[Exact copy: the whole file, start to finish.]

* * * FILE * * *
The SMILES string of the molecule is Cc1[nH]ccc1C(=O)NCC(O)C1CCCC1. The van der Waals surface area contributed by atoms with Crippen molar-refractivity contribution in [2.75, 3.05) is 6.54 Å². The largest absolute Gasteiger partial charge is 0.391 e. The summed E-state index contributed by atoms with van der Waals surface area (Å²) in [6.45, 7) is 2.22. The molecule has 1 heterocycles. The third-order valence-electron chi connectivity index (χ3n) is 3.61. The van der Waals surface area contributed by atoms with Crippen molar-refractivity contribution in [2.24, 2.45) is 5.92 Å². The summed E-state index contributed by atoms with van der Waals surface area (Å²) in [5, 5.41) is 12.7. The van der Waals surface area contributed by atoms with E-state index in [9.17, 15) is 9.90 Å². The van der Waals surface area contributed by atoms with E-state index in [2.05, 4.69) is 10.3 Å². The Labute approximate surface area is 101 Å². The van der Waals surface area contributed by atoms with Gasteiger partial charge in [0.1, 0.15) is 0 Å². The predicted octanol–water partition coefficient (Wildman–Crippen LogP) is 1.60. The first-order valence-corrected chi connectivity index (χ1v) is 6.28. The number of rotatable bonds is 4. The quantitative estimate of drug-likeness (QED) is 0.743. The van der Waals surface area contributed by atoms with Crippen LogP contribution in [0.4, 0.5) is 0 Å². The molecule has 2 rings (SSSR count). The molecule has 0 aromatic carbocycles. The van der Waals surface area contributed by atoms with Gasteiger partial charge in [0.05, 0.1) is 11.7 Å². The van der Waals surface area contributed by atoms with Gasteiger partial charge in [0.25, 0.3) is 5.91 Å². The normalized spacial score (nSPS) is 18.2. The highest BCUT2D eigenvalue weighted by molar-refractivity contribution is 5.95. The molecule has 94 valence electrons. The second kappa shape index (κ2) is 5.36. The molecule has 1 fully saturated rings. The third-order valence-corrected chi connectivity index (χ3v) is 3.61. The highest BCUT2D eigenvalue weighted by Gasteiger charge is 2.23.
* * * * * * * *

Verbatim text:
The SMILES string of the molecule is Cc1[nH]ccc1C(=O)NCC(O)C1CCCC1. The van der Waals surface area contributed by atoms with Crippen molar-refractivity contribution in [2.75, 3.05) is 6.54 Å². The largest absolute Gasteiger partial charge is 0.391 e. The summed E-state index contributed by atoms with van der Waals surface area (Å²) in [6.45, 7) is 2.22. The molecule has 1 heterocycles. The third-order valence-electron chi connectivity index (χ3n) is 3.61. The van der Waals surface area contributed by atoms with Crippen molar-refractivity contribution in [2.24, 2.45) is 5.92 Å². The summed E-state index contributed by atoms with van der Waals surface area (Å²) in [5, 5.41) is 12.7. The van der Waals surface area contributed by atoms with E-state index in [9.17, 15) is 9.90 Å². The van der Waals surface area contributed by atoms with E-state index in [2.05, 4.69) is 10.3 Å². The Labute approximate surface area is 101 Å². The van der Waals surface area contributed by atoms with Gasteiger partial charge in [0.1, 0.15) is 0 Å². The predicted octanol–water partition coefficient (Wildman–Crippen LogP) is 1.60. The first-order valence-corrected chi connectivity index (χ1v) is 6.28. The number of rotatable bonds is 4. The quantitative estimate of drug-likeness (QED) is 0.743. The van der Waals surface area contributed by atoms with Crippen LogP contribution in [0.4, 0.5) is 0 Å². The molecule has 2 rings (SSSR count). The molecule has 0 aromatic carbocycles. The van der Waals surface area contributed by atoms with Gasteiger partial charge in [0.05, 0.1) is 11.7 Å². The van der Waals surface area contributed by atoms with Gasteiger partial charge in [0.25, 0.3) is 5.91 Å². The normalized spacial score (nSPS) is 18.2. The highest BCUT2D eigenvalue weighted by molar-refractivity contribution is 5.95. The molecule has 94 valence electrons. The second kappa shape index (κ2) is 5.36. The molecule has 1 fully saturated rings. The third-order valence-corrected chi connectivity index (χ3v) is 3.61. The highest BCUT2D eigenvalue weighted by Gasteiger charge is 2.23.